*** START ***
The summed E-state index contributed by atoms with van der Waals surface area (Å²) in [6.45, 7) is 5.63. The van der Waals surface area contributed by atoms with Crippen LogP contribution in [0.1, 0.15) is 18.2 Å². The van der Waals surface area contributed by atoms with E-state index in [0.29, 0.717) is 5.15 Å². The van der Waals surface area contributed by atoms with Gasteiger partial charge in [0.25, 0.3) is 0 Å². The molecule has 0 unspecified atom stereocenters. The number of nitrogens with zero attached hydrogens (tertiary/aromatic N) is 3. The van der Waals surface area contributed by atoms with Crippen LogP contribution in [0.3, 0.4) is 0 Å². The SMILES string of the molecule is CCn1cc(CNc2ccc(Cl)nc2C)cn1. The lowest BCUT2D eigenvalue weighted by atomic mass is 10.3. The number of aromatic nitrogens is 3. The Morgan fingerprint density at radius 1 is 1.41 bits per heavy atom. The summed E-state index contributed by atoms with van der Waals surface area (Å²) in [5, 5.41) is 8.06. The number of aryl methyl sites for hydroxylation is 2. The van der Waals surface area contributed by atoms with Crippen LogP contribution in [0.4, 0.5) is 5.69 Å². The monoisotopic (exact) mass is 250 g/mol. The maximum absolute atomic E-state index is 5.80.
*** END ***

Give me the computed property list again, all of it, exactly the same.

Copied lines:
The summed E-state index contributed by atoms with van der Waals surface area (Å²) in [6.45, 7) is 5.63. The van der Waals surface area contributed by atoms with Crippen LogP contribution in [0.1, 0.15) is 18.2 Å². The van der Waals surface area contributed by atoms with E-state index in [0.29, 0.717) is 5.15 Å². The van der Waals surface area contributed by atoms with Gasteiger partial charge in [0.25, 0.3) is 0 Å². The molecule has 0 unspecified atom stereocenters. The number of nitrogens with zero attached hydrogens (tertiary/aromatic N) is 3. The van der Waals surface area contributed by atoms with Crippen LogP contribution in [0.3, 0.4) is 0 Å². The SMILES string of the molecule is CCn1cc(CNc2ccc(Cl)nc2C)cn1. The lowest BCUT2D eigenvalue weighted by atomic mass is 10.3. The number of aromatic nitrogens is 3. The Morgan fingerprint density at radius 1 is 1.41 bits per heavy atom. The summed E-state index contributed by atoms with van der Waals surface area (Å²) in [5, 5.41) is 8.06. The number of aryl methyl sites for hydroxylation is 2. The van der Waals surface area contributed by atoms with Crippen LogP contribution in [0.4, 0.5) is 5.69 Å². The monoisotopic (exact) mass is 250 g/mol. The maximum absolute atomic E-state index is 5.80.